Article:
The artist loved to capture figurative portraits outdoors within the comfort of their gardens, normally playfully throwing themselves around in a fit of entertainment. During the fairly conservative 18th century it would have been refreshing to see figures such as these seemingly larking around without any concern for their personal reputations. Fragonard concentrated on providing this joy alongside beautiful landscape scenes and bright, upbeat skies. There would generally be a tall element in either corner that would help to frame the main content and one can see an example of precisely that within this painting. At the back we see elements of stone work, suggesting we are in a secluded section of a garden, rather than a public park. Two adults carry out the game at hand, whilst their child lies happily on the floor, seemingly occupying himself without concern.
This game is known to have been incredibly popular during the 18th century and positively encouraged the type of merriment of which Fragonard so enjoyed putting into his paintings. There are spring flowers that are believed to have been added in order to signify the youthful nature of this young couple, though most viewers would probably have missed that element of symbolism completely whilst simply appreciating the aesthetic value of that inclusion. The outfits used are particularly fancy, though it feels unlikely that these figures would have behaved with such abandon had they been wearing this type of clothing - perhaps an element of artistic license? That would be in line with Fragonard's other paintings, in any case, and so feels entirely consistent within his career oeuvre.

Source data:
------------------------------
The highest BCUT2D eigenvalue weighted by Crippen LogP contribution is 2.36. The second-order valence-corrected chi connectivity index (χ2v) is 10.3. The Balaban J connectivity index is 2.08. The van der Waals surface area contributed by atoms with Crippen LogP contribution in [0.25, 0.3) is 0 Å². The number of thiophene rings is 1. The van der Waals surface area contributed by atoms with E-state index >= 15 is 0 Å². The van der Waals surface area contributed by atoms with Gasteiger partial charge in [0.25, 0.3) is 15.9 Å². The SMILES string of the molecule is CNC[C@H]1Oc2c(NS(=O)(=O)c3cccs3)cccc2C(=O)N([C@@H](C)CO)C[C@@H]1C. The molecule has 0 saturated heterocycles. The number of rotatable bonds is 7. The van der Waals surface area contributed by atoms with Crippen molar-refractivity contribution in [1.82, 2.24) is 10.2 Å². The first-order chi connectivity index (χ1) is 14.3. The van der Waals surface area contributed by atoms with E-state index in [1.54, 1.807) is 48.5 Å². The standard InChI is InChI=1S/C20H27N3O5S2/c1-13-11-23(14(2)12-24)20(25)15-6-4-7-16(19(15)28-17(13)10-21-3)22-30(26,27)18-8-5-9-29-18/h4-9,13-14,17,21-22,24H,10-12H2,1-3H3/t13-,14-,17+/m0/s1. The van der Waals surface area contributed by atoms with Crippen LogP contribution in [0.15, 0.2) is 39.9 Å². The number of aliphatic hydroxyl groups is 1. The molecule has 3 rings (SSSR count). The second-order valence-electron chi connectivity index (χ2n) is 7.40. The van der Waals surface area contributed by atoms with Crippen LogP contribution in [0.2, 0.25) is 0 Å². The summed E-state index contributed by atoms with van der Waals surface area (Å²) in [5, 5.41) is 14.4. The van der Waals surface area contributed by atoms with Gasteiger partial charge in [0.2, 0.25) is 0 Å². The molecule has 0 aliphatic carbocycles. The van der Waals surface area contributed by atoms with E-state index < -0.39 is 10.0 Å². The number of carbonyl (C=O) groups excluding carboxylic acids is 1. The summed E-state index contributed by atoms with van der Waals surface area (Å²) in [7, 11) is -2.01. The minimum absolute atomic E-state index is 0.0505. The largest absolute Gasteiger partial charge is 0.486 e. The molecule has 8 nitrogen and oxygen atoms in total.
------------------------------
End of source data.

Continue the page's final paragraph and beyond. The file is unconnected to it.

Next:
Blind Man's Buff is one of the highlights in the collection of the The Toledo Museum of Art, but this significant institution also holds a number of other important paintings within their overall collection. One might initially think of View of Toledo by El Greco, which was in Spain, but this museum is actually in the United States. Amongst their offering, you can also discover Architect's Dream by Thomas Cole, Fanny Waugh Hunt by William Holman Hunt, Salutation of Beatrice by Dante Gabriel Rossetti and Rainy Day, Boston by Childe Hassam. They appear to have concentrated on acquiring art from after the classical movements, but not later than around the 1950s. All-in-all, it is a truly fabulous collection of art that makes it a must-visit for anyone living in the rough vicinity of this venue.